Neighbors in the Jalazon Refugee Camp, near the West Bank city of Ramallah, help members of the Nakhle family retrieve valuables that could be salvaged following the punitive home demolition of the six family home, on Oct. 28.
Neighbors in the Jalazon Refugee Camp, near the West Bank city of Ramallah, help members of the Nakhle family retrieve valuables that could be salvaged following the punitive demolition of the six-family home on Oct. 28. The home was demolished under the pretext of construction without a permit. Human rights organizations have long documented how Palestinians are systematically subjected to home demolitions and forced evictions and live in constant fear of losing their homes.Maen Hammad
Palestinians in Qalandia refugee camp raise their fingers after mourners pray over the grave of Yasser al-Kebsa, 17.
Palestinians in Qalandia refugee camp raise their fingers after mourners pray over the grave of Yasser al-Kasba, 17. Yasser was shot through the chest by an Israeli sniper the night prior while his back was turned.Maen Hammad
The charging station at the Sarriyeh sports club in the West Bank city of Ramallah on Oct. 12. Most of the workers at the sports club spend their day trying to make contact with their families in Gaza.
The charging station at the Sarriyeh sports club in the West Bank city of Ramallah on Oct. 12. Most of the workers at the sports club spend their day trying to make contact with their families in Gaza. Maen Hammad
Clothes belonging to Gazan workers who were stuck inside Israel on Oct. 7th hang to dry on a soccer goal at the Redanna Sports Complex in the West Bank city of Ramallah, on Oct. 14.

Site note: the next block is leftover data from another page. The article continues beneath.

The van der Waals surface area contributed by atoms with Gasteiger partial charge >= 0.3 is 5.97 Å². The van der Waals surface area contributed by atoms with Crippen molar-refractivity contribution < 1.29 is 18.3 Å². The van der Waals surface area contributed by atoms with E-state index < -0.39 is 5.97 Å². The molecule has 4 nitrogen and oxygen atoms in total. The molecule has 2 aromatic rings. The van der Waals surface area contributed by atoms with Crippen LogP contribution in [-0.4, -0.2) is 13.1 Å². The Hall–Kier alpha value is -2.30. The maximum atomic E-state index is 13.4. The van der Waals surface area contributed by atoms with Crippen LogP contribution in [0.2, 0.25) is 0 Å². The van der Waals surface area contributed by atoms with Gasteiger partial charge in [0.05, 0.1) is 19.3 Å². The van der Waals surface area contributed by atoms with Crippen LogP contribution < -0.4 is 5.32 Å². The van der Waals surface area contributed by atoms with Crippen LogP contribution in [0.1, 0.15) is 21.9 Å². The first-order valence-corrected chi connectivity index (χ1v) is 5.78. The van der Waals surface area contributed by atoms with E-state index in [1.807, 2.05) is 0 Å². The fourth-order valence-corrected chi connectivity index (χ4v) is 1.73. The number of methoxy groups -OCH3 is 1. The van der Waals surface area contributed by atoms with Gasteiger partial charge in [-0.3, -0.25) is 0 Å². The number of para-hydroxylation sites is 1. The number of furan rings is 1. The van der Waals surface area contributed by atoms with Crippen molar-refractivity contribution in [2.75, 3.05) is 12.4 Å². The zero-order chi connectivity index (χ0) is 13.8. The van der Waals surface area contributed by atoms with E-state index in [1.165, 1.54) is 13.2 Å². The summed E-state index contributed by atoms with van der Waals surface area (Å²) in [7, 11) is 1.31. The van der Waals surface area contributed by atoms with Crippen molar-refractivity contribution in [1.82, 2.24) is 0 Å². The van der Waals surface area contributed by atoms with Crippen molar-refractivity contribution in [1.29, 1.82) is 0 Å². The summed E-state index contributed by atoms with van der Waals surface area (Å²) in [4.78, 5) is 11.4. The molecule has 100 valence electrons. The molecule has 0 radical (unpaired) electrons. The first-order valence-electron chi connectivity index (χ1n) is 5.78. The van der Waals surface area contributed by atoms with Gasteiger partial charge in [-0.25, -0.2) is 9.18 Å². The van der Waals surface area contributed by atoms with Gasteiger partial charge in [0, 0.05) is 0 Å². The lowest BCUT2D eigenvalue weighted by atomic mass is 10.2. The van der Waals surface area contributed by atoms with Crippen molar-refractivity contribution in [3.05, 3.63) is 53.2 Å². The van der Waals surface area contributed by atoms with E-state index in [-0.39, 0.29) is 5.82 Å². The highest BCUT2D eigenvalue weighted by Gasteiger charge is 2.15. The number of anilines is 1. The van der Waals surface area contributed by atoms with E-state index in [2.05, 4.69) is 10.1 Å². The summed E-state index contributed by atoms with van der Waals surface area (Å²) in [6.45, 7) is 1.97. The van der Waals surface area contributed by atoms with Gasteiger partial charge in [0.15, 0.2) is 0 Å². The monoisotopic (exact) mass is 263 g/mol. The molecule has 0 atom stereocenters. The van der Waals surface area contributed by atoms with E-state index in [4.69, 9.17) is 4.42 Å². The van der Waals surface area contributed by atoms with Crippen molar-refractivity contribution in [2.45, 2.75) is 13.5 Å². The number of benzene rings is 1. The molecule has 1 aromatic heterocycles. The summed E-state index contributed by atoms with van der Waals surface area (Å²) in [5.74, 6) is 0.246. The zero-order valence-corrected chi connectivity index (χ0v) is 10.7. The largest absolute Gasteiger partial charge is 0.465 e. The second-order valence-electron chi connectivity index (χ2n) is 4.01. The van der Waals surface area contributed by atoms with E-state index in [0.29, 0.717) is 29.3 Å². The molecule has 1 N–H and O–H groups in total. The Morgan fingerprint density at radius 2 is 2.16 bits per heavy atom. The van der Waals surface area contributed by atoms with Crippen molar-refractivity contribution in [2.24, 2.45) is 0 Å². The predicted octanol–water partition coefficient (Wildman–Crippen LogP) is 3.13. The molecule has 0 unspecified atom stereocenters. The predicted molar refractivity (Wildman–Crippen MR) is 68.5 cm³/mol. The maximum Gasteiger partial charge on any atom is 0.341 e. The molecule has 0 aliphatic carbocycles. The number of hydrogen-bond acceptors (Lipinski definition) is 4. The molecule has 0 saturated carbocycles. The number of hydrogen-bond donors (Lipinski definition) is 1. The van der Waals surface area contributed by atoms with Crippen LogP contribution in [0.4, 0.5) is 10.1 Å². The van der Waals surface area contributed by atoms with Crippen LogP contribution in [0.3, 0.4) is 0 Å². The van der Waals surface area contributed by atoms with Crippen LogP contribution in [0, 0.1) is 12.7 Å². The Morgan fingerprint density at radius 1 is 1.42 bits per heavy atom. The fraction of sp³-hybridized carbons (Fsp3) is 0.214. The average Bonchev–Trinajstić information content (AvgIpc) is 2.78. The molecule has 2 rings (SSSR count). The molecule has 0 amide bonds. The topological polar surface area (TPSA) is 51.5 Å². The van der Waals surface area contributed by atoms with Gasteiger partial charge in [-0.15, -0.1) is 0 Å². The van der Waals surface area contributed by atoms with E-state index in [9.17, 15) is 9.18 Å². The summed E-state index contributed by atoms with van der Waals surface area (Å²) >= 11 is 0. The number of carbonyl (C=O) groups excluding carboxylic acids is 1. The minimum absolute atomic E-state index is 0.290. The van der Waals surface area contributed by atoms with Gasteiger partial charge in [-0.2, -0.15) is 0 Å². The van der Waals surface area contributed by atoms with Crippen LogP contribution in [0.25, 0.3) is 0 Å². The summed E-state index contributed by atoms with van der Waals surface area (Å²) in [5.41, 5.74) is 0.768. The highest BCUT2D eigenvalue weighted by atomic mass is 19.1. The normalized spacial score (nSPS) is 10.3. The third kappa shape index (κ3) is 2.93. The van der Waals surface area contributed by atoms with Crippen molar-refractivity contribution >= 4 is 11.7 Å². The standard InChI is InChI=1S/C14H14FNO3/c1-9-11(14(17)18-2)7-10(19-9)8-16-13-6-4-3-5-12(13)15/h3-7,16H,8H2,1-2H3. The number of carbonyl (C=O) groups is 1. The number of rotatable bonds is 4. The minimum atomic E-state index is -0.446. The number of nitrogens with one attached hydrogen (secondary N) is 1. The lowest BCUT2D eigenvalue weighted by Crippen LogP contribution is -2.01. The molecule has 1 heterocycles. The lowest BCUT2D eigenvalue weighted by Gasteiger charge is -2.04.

Clothes belonging to Palestinian workers from Gaza hang to dry on a soccer goal at the Redanna Sports Complex in the West Bank city of Ramallah on Oct. 14. This sports complex has been transformed into a refuge for over 450 Palestinian laborers from Gaza who were trapped inside Israel on Oct. 7. Maen Hammad

On Oct. 28, I walked into the aftermath of a home demolition in the Jalazon refugee camp, hours after dozens of Israeli soldiers raided the camp alongside a bulldozer. Six Palestinian families and three generations of refugees lost their homes at sunrise. Their bread for the morning was still laid out on their dining room table. Israel’s punitive home demolitions are a form of unlawful collective punishment and a grave breach of the Fourth Geneva Convention.  

On Nov. 1, I returned to the U.S. for a few weeks to be with my partner. While on the plane, I could not bear to look out of the window. I felt nauseous sharing the same view as the drones, Apache helicopters, and F-16 jets; my tax dollars bombing Gaza.  

I connected to the wifi in the plane and received a message about my photographer friend.

“Majd was killed.” His neighborhood was hit by an Israeli airstrike.

Hammad is a documentary photographer, based between Boston and Ramallah, West Bank. Hammad also works as a human rights researcher and campaigner.

Dust settles as Yasser al-Kisba, 17, is laid to rest at Qalandia refugee camp on Oct. 9.
Dust settles as Yasser al-Kasba, 17, is laid to rest at Qalandia refugee camp on Oct. 9. Maen Hammad